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High winds produce power outages and other safety issues

Posted: 1:32 PM, May 04, 2018
Updated: 2018-05-04 17:32:44Z

Friday's high wind warning could produce power outages, flying debris, and uprooted trees.

If you see any of these things and can safely, snap a picture - send it to us at newstips@wilx.com.

The Michigan State Police are encouraging residents to stay indoors during the high wind warning, which could last until 6 PM.

“High winds and falling tree branches could knock down power lines, meaning areas could be without power for a length of time,” said Capt. Chris A. Kelenske, Deputy State Director of Emergency Management and Homeland Security and commander of MSP/EMHSD. “It’s important that you report power outages and any downed power lines in your area to your utility company. If you do see downed lines, assume it is live and stay at least 25 feet away.”

Wind gusts could reach up to 60 mph across lower Michigan.

Here is some advice from the police to prepare for what could be, a scary situation:

Before for a power outage: 

• Fill plastic containers with water and place them in the refrigerator and freezer. Cold water bottles will help keep food cold during a power outage and can also be used for drinking water.

• Check with your physician or pharmacist about any medication that needs to be refrigerated. It is important to know how long medication is safe in the refrigerator without power.

• Make a plan to prepare for family members with disabilities or who have ill health.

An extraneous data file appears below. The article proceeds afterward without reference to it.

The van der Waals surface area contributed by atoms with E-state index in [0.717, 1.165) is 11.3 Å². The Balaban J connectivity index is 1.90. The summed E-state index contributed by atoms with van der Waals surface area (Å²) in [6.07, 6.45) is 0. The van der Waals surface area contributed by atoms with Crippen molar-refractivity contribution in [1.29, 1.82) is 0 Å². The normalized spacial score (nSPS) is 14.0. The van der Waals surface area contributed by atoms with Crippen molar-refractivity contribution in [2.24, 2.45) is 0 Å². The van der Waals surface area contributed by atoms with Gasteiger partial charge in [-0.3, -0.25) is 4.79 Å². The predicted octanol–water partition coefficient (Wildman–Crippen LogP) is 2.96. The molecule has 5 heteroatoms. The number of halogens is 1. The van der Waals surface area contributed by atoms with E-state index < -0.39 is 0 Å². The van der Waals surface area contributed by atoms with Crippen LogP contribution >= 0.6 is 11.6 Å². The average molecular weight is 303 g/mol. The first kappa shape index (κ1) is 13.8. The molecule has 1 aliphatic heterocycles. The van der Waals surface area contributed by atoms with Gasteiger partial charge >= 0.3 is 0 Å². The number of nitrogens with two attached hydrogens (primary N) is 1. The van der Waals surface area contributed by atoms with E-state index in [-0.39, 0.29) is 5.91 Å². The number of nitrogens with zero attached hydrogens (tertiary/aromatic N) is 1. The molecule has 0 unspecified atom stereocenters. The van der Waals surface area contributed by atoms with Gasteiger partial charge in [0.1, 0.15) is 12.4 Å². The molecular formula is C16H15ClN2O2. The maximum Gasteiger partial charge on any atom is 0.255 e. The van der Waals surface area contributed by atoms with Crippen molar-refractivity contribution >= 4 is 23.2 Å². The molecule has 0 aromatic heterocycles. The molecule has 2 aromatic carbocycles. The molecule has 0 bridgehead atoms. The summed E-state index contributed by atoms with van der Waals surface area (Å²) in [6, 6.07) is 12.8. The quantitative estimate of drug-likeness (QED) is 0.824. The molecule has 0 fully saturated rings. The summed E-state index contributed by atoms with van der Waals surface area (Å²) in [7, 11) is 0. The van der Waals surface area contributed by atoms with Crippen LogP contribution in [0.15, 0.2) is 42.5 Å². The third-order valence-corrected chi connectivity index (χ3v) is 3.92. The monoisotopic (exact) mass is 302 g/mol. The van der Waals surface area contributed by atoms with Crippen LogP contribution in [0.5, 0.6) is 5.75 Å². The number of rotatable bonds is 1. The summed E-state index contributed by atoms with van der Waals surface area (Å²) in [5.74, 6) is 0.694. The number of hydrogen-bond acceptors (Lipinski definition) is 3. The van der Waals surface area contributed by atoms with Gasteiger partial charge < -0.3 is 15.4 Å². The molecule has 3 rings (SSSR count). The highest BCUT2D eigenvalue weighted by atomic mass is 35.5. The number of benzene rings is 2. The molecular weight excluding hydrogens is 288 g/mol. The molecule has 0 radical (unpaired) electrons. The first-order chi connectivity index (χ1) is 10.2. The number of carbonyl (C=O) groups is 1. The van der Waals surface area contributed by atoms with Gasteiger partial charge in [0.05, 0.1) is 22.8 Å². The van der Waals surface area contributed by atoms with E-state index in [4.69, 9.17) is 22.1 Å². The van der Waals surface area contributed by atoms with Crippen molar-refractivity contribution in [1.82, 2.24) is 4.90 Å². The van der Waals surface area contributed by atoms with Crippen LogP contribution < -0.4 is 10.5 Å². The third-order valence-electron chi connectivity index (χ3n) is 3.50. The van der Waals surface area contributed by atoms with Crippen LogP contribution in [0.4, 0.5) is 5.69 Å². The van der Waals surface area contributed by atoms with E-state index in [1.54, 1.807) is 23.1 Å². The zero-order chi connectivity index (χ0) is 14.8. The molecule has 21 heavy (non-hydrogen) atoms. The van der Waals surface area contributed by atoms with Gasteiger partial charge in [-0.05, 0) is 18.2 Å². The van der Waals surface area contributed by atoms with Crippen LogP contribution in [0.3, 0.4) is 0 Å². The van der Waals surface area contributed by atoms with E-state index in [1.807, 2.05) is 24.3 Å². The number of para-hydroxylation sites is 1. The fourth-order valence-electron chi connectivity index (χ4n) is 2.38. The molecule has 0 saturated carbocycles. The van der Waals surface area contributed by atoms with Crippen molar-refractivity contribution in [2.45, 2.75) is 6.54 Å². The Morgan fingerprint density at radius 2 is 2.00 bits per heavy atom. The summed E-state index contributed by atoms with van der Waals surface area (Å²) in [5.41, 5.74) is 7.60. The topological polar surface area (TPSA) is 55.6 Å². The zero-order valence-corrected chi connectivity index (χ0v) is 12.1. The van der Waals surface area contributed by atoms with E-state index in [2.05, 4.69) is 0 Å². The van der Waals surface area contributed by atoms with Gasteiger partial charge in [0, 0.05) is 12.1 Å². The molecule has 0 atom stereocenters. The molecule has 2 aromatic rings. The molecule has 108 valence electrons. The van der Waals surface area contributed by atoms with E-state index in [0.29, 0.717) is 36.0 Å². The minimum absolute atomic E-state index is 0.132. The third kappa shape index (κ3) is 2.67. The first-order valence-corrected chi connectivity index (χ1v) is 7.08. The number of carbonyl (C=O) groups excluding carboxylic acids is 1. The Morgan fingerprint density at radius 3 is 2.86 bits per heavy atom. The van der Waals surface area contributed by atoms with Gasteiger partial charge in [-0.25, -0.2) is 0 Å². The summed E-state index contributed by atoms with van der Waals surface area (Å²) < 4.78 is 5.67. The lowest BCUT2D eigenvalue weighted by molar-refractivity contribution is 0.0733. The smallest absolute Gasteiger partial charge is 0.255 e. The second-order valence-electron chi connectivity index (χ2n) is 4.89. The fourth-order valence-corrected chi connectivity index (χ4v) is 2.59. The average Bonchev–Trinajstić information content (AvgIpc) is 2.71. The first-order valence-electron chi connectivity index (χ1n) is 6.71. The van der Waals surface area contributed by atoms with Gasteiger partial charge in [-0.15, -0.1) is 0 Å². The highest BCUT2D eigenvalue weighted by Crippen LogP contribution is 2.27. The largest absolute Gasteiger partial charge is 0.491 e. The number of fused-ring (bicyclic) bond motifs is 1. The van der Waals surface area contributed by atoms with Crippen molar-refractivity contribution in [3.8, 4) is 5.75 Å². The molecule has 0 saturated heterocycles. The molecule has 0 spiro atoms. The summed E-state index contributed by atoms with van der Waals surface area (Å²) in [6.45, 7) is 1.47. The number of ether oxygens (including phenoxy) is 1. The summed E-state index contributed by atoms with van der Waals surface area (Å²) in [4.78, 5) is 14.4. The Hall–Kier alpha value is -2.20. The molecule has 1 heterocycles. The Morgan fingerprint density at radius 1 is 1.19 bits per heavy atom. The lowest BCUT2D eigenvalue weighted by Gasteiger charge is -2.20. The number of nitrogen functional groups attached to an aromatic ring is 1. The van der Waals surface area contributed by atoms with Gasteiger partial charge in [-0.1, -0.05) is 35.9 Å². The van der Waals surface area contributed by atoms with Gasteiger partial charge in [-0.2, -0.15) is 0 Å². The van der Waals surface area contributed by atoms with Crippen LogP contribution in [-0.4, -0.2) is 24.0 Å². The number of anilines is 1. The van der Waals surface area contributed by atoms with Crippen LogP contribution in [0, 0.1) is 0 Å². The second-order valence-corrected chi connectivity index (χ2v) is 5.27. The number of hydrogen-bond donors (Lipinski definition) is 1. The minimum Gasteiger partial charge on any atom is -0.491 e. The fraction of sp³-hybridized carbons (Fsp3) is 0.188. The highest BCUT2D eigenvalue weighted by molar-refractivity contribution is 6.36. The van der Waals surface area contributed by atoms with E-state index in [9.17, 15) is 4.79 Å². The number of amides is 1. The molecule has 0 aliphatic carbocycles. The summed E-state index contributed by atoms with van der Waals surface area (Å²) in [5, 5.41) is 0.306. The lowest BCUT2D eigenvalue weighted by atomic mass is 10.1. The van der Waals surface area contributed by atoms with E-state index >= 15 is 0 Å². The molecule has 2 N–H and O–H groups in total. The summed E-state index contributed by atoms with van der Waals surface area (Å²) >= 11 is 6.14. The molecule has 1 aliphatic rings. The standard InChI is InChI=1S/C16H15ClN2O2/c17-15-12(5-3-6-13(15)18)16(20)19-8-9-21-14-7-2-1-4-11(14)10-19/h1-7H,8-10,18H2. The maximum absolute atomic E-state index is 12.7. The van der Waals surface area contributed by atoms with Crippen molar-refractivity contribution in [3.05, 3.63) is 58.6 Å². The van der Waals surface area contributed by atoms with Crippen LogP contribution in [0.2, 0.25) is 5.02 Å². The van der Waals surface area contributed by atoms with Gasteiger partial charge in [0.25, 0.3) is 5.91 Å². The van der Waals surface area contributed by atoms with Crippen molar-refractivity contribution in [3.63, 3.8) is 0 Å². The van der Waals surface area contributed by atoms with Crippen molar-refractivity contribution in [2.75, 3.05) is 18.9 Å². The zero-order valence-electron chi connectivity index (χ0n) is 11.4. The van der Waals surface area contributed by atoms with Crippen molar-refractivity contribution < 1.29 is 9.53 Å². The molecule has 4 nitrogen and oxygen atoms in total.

• Try to keep gas tanks at least half full. If the power goes out, gas stations may be unavailable.

• Have extra cash available. ATMs will not work without electricity.

• Keep a key to the house with you when away from home. The garage will not open if the power is out.

During a power outage:

• Use only flashlights or emergency lighting. Never use candles during a blackout or power outage due to fire risk.

• Keep refrigerator and freezer doors closed to keep the contents inside as fresh as possible. If you must eat food, check it carefully for signs of spoilage.

• Turn off or disconnect appliances and electronics. The return of power may cause surges that can damage them.

• If it is hot outside, move to the lowest level of your home, wear lightweight, light-colored clothing, and drink water.

• If it is cold outside, dress in warm clothing and layers, keep doors shut and never use the stove or charcoal as a source of heat.

• Use extreme caution when driving.

• Do not call 911 to ask about the power outage. Listen to a battery powered radio for updates.

• Avoid carbon monoxide poisoning by not using grills, unvented gas or kerosene heaters, generators or ovens and stoves in the house.

After a power outage:

• Throw away food that has been exposed to temperatures more than 40 degrees for two hours or more, or if they have unusual color, odor or texture. Remember: When in doubt, throw it out!

• Report downed lines.